“I know, I know,” I would say.
Dollhouses are not inexpensive things to build. every item costs a bundle. Windows were a fortune so dad opted to create his own version using plastic sheeting and the afore mentioned “wonder slats.” (These would always be a pain in the butt, but they were cheaper and if they broke it wasn’t a huge deal to replace them.) Wallpaper with teeny tiny prints might as well costs as much as a whole role at Wallpapers To Go and Dad was quick to curtail the budget by purchasing only 4 rolls of dollhouse wall paper and using leftovers from our own house and my grandmother’s house to finish out the interior. When I look back on the blinding assortment of patterns we had in the house at the time it strikes me as an amazing tribute to bad taste.
“The Victorians were known for having tons of patterns in their houses,” my mother assured me when I questioned her about it. “It looks very authentic.” Her explanation satisfied me. After all, my parents knew what they were doing and when in doubt, I blame everything else on the ’80s mentality that too much was never too much.
Then there was the wiring. There were only two jobs around the house my father avoided like the plague: plumbing and electrical. Now he was having to run wire through a miniature house using white tape, tiny light bulbs to a small switch box that contained a ridiculous amount of D-cell batteries and gave off as much illumination as a lightening bug’s butt. (The man actually warned me not to use the lights very often as it would be a nightmare to replace everything and the first time the bulbs went dead, he never replaced them.)
After two years of hard work and determination, the house my dad built was ready. His careful plan was about to come to fruition…kind of. Due to a request I made for a front balcony somewhere around the halfway mark of this production, my father learned that the house could no longer fit through the basement doorway and would have to be played with in the basement. As he put the finishing touches on the house, he asked me if I was OK with this and I said sure. Our basement was kind of our playroom anyway so I didn’t mind. With one last turn of the screwdriver on the front door, he announced I could finally move in. I remember it well. It was the night before my ninth birthday.
For all of my misgivings and second thoughts about the house, there was never a more special present on the planet. It was truly a labor of love for him and aside from a few “I love yous” and extra hugs and kisses, he got nothing out of the deal. He did it all for me. I didn’t have the amount of furniture it would take to fill the place and I used a lot of makeshift pieces here and there, but so what? I had hours of fun in there and when I turned 13, it was time to put it away for good. With my permission, Dad removed the balcony in order to carry the house to the garage and up to its storage place, the exact spot he always intended for it to go. A few years later, he installed a garage door opener which essentially prevented the house from ever coming out of there without the door opener being dismantled. (You gotta love the guy!) I shook my head at his haphazard brilliance never imagining a time I would be without him.
But that time came…far too soon, in fact and 11 years later Mom was gone too and I was alone. Not long after her death, my brother and I were at their house sorting through some things and deciding what each of us would keep when I made the off-handed comment, “We need to take apart the garage door opener.”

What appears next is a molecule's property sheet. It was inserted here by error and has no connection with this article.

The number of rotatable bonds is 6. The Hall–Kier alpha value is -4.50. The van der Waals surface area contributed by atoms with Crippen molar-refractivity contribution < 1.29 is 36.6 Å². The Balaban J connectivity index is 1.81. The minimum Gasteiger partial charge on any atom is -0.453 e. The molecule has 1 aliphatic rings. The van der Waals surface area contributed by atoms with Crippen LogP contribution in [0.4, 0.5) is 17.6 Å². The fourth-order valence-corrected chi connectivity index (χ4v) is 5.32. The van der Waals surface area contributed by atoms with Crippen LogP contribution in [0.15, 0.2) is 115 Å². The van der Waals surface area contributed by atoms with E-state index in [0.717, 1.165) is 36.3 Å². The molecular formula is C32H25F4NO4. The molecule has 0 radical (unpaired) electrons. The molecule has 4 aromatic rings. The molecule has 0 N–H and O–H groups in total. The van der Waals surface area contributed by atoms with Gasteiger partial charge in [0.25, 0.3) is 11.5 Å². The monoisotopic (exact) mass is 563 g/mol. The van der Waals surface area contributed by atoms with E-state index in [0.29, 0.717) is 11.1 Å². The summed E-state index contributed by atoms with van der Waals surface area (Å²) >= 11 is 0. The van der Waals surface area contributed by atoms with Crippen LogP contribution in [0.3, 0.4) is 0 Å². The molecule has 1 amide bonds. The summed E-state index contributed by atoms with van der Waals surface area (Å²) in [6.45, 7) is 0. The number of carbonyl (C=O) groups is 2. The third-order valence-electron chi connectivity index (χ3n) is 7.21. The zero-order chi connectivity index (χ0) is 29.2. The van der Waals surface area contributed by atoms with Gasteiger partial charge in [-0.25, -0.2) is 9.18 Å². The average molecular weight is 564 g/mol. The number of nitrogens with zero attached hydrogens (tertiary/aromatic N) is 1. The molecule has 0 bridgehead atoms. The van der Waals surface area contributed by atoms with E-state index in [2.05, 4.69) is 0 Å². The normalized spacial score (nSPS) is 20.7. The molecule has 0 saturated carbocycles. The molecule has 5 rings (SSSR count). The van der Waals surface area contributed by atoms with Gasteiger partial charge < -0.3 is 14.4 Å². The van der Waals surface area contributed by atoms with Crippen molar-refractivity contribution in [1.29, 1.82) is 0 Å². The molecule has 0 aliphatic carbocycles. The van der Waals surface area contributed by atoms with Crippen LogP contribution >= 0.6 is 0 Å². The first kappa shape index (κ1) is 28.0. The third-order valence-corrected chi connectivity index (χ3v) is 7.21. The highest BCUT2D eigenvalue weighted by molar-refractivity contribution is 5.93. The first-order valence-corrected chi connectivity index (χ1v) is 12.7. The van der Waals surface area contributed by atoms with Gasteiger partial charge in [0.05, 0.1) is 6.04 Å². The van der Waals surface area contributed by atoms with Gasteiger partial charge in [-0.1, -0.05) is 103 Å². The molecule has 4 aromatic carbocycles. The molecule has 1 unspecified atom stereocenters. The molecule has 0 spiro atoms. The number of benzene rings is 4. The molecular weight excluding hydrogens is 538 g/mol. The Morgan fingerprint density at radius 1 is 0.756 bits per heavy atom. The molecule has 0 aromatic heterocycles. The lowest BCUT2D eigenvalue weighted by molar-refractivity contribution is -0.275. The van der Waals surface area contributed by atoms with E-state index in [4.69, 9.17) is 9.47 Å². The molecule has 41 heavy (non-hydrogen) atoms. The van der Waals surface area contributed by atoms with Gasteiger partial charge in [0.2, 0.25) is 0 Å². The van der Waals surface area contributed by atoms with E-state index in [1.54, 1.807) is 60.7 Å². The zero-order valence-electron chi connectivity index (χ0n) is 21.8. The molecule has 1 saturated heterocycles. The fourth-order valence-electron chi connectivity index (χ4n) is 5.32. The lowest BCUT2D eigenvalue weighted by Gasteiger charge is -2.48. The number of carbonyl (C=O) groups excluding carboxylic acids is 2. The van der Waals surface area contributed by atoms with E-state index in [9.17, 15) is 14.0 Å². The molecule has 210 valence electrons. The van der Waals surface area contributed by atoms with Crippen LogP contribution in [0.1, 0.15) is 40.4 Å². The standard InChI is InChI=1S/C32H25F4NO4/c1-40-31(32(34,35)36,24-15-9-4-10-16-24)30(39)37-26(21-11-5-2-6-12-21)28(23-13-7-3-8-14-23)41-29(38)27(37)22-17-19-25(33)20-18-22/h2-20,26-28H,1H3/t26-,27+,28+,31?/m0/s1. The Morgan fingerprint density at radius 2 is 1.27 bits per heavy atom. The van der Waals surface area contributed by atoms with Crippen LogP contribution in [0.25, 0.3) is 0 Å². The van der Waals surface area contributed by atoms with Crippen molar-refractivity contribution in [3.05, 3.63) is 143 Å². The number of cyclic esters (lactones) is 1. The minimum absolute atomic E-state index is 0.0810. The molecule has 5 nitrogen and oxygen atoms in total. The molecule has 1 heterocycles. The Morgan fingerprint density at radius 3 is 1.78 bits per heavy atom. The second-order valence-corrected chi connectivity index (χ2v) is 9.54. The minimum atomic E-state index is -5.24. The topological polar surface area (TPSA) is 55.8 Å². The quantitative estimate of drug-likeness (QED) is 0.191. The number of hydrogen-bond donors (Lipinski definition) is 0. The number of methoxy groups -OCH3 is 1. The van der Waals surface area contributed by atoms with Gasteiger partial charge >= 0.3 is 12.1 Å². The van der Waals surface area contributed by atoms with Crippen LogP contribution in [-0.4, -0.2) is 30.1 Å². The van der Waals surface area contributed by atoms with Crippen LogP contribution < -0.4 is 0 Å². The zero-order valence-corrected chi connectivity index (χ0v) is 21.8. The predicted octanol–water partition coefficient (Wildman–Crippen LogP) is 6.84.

He looked at me like I was crazy for a half-second then a big grin broke out across his face. “Yes ma’am,” he told me. “I know what’s up there. Don’t worry Sis, we’ll get your house out of there for you.”
The house was in amazing shape for the number of years it had been neglected. The windows were gone, there were some mouse droppings in the corner, but the wallpaper still clung to the plywood as if its life depended on it. I moved it to my new abode and slowly but surely I began to tackle the father-daughter project of my life. A renovation was long overdue and I was a determined to get it right. There were so many things Dad told me he would have done differently if given half a chance so I decided to take up his mantle and turn the dollhouse into the showplace I knew it could be. I had to be careful in order to stay true to what he built, while still putting my own stamp on it.
There were times I didn’t know what I was doing. I would stare at his construction and wonder “How did he do that?” I noted the shortcuts and the places where he must have gotten tired, but I couldn’t help being in awe of what he had accomplished. It took me years…probably as long if not longer than he took to build the thing in the first place. Because I had no “wonder slats,” I bought enough balsa wood trim I probably own stock in the company. I sewed curtains, I made my own curtain rods, I installed real windows (they have not gotten any less expensive, by the way) and painted some of the furniture. I removed all of the wallpaper save for a small floral print in one of the bedrooms because it had been in my grandmother’s house and I wanted to keep it for sentimental reasons. I recovered the canopied bed with a cross stitch piece of my own making and bought new accessories to complement what I already had.
There were times when I got stuck, worked too far ahead of myself and had to redo things. There were times in which I waited for a small voice inside of me whispered the solution to my problem. There were times I had to accept it would never be “perfect” but as long as I could hold my head up and be proud of it like my dad was, that’s all that mattered.
Now, 33 years to the day after he finished it the first time, the doll house is completed again. Once more, it is the best birthday present I could have hoped for and something I will cherish for my lifetime. Hopefully he is somewhere watching me and happy with the end result and perhaps somewhere he is saying what he said to me so long ago: “Happy birthday, Baby.”
Dollhouse Renovation photos: